Yeah, I’m pretty good with extremes. Either full on work, or… I don’t relax much. I’m not a good sleeper.
Whole life’s a big bad dream, I think. I dream in the daytime.
On the new album, what song are you most proud of?
Hard to say, because I construct my albums like it’s one big song. I find it hard to single out one song. I have a soft spot for the title track because it was the most recently written. It’s kind of refreshing. Songs change, anyway. They’re there for different emotions and moods. They work in their own way. There’s not one I don’t like, and I think that’s more important. This one seems to be strong the whole way through.
What do you think of all the bands that have copied your style?
I’m not really aware of any. At least, I don’t really know the names of any bands that have done that. But if we’ve influenced people, that’s kind of cool, I suppose.
You started a whole genre that’s stolen your vocal style.
Well, it’s quite a natural approach for me. It’s what I do. Not a lot I can do about that.
How do you write your songs and come up with the subject matter?
I don’t really have a format for writing songs. Sometimes it’s the music, sometimes a vocal idea. Mostly, my inspiration has been quite visual. I’ve got nice pictures painted in my mind about what I want to achieve. I write my soundtrack to that, and that’s influenced by the Nephilim entity which I conduct myself through. It’s always been my inspiration.
I’m curious about that, because even before the band, I was always fascinated by the Nephilim. Can you address where that came about?
For me, it was something I learned of when I was very young. One of my parents was quite religious, so I learned about the Nephilim and The Watchers through that, much to everyone’s disgust at the time, I think. I used to call on these entities when I was young and called them “The Nephilim.” Whether it relates to the true Biblical interpretation or not, I don’t really know or care. It was my own experience and philosophy.
It’s one of those stories that gets overlooked, and if the kids do get interested in it, they just try to sweep it under the carpet.
It was pretty much like that when I was young as well. It was an area which wasn’t explained. It was kind of hushed. And being quite open-minded, people are going to dive in there. It’s like shutting a door and saying, “You can’t go in there.” So all you want to do is wait until everyone’s back is turned and run in there and have a look.
I understand you’ve been reluctant to play some of your older music live.
Reluctant? No. We’ve put quite a few albums out over the years, and obviously you can’t play everything in one show. I kind of mix and match and see what fits at the time. I play what I feel like playing at the time.
You’ve got a daughter, how does that change your life and music?
I’ve got two daughters. One of them was very young when I formed the band in 1983, so she’s quite older now. She knows more about music than meself. It kind of made me very serious about what I was doing. There’s no mucking around. The whole approach was it meant something. Everything I said and stood for, I meant. And anyone involved with it had to stand by that and back me. I was not going to give up on my dream, my goal, which I still have. There’s a journey that I need to take, and obviously, bringing a daughter into the world, you have to be serious about what you’re doing. Life’s not just a joke. It’s there for the taking. It’s been a good thing for me, it’s grounded me as well. Stopped me going too far over the edge.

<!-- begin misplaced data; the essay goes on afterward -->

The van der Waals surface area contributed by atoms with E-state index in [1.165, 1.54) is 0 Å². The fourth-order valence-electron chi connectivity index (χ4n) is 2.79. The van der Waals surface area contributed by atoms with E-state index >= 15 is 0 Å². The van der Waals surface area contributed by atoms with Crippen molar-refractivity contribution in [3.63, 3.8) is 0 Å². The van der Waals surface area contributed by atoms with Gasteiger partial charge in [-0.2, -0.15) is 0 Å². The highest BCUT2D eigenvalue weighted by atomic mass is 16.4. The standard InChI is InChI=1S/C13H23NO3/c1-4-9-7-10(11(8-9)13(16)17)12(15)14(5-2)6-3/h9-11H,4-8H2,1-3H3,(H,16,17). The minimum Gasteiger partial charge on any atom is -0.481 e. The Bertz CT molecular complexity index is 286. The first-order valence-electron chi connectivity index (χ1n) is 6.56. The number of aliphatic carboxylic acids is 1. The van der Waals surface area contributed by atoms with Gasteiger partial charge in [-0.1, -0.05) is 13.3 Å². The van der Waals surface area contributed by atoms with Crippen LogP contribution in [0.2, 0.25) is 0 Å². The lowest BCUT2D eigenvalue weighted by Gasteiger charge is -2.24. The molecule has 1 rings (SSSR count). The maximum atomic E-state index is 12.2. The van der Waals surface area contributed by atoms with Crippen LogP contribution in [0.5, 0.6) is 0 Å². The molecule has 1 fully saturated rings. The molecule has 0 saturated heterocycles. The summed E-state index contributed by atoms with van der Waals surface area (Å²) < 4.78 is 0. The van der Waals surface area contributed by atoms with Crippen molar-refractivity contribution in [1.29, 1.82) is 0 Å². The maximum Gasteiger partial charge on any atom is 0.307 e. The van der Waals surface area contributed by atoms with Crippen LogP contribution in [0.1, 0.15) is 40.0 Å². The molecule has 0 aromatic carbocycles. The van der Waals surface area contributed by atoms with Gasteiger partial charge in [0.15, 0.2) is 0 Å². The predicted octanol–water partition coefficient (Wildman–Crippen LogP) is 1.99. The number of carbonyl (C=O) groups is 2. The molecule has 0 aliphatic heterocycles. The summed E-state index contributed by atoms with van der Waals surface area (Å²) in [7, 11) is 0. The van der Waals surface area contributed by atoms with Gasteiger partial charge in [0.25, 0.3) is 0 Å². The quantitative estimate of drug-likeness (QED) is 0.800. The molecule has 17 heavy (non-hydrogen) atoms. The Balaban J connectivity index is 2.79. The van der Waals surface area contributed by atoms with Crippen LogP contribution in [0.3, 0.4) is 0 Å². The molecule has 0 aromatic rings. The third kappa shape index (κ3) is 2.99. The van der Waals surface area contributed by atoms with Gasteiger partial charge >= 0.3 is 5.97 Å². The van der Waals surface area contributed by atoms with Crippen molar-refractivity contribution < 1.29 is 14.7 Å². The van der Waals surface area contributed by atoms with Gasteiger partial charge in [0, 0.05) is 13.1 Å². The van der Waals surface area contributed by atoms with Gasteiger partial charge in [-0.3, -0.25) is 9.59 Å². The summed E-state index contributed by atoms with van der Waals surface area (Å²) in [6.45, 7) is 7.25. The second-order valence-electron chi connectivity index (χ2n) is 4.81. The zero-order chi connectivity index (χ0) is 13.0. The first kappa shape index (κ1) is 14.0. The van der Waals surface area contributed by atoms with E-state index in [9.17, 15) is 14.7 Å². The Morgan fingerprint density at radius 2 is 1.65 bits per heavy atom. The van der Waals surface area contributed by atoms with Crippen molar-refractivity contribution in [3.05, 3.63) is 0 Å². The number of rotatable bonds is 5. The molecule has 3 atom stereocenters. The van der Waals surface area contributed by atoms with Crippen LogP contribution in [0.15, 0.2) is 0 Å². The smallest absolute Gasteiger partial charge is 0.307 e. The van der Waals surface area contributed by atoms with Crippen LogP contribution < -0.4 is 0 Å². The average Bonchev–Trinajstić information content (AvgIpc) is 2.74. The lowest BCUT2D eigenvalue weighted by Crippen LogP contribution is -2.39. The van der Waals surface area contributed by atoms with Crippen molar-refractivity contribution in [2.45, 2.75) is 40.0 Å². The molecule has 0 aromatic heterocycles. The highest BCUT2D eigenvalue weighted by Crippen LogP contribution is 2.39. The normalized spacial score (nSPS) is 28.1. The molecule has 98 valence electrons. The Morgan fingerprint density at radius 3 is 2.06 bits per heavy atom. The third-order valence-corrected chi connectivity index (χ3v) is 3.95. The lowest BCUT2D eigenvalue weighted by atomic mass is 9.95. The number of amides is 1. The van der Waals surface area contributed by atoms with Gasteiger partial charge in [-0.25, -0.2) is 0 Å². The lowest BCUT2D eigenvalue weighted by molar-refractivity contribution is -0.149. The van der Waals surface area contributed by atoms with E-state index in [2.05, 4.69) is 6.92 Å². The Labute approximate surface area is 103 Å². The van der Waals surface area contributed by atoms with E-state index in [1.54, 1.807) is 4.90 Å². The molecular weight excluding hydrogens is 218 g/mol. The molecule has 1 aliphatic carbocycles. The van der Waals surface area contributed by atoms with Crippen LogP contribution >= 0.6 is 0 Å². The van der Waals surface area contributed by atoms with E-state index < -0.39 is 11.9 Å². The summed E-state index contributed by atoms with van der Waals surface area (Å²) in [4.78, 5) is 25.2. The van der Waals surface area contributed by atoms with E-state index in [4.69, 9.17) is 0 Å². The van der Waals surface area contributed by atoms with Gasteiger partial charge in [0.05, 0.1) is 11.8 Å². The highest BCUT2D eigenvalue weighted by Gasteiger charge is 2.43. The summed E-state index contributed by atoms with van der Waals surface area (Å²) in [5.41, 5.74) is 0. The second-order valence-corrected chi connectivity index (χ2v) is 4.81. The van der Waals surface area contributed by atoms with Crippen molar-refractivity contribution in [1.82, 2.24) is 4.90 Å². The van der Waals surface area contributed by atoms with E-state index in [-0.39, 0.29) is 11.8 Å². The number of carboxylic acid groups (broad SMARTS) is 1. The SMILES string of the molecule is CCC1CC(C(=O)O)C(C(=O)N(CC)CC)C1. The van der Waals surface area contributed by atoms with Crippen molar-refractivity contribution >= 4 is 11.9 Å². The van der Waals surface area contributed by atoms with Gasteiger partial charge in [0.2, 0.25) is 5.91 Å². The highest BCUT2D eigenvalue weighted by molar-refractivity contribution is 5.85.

Have you written songs for them specifically?
Not as such, but there are a lot of layers in the way I write, and a lot of interpretations. I dedicate my records to them. That’s all that’ll be left of me one day.
Where do you draw inspiration from?
Wherever it comes from. It’s always there. I don’t study books or bands or music anymore. I’ve got my own philosophy on things. I like spontaneous approaches, as well as the tedious, mechanical approach. Inspiration is with me, all around me. What I see, what I feel, within me, without me.
Do you try to distance yourself from the Gothic scene?
No, I don’t. It’s only a word, only a term. The basis of that scene have been the biggest buying market of my songs and records, so I wouldn’t turn my back on them. They’re the people who enable me to do what I do. The majority of that scene has changed, obviously. There’s a big commercial side to it, and also the sub-categories. But it’s not gone away, it’s expanded. To me it’s healthy. When we started out, we was part of the alternative scene, until people like us and a few others changed it into the Gothic scene. The kind of dark and self-exploratory side of it, which is good.
You were the first band that I knew to borrow Country Western into the darker stuff.
I don’t know about C&W… We used a bit of slide guitar, if that’s what you mean. Maybe the image gave that that off as well, but we just made music.
Where are you living now?
Just outside of London.
How has that changed?
London has changed drastically. It’s very hard to find a true Londoner in London. I grew up in Brixton, and it doesn’t feel like home when I go there, let’s put it that way. I don’t belong anywhere anymore.
Is there a lot of fear there now, with the terrorism London’s experienced?
I think so, but a lot of people are ignorant, and they want to get on with what they want to get on with. There’s a strength to it, I suppose, but also an ignorance. People don’t stick together in this country like they should. It’s a bit sad.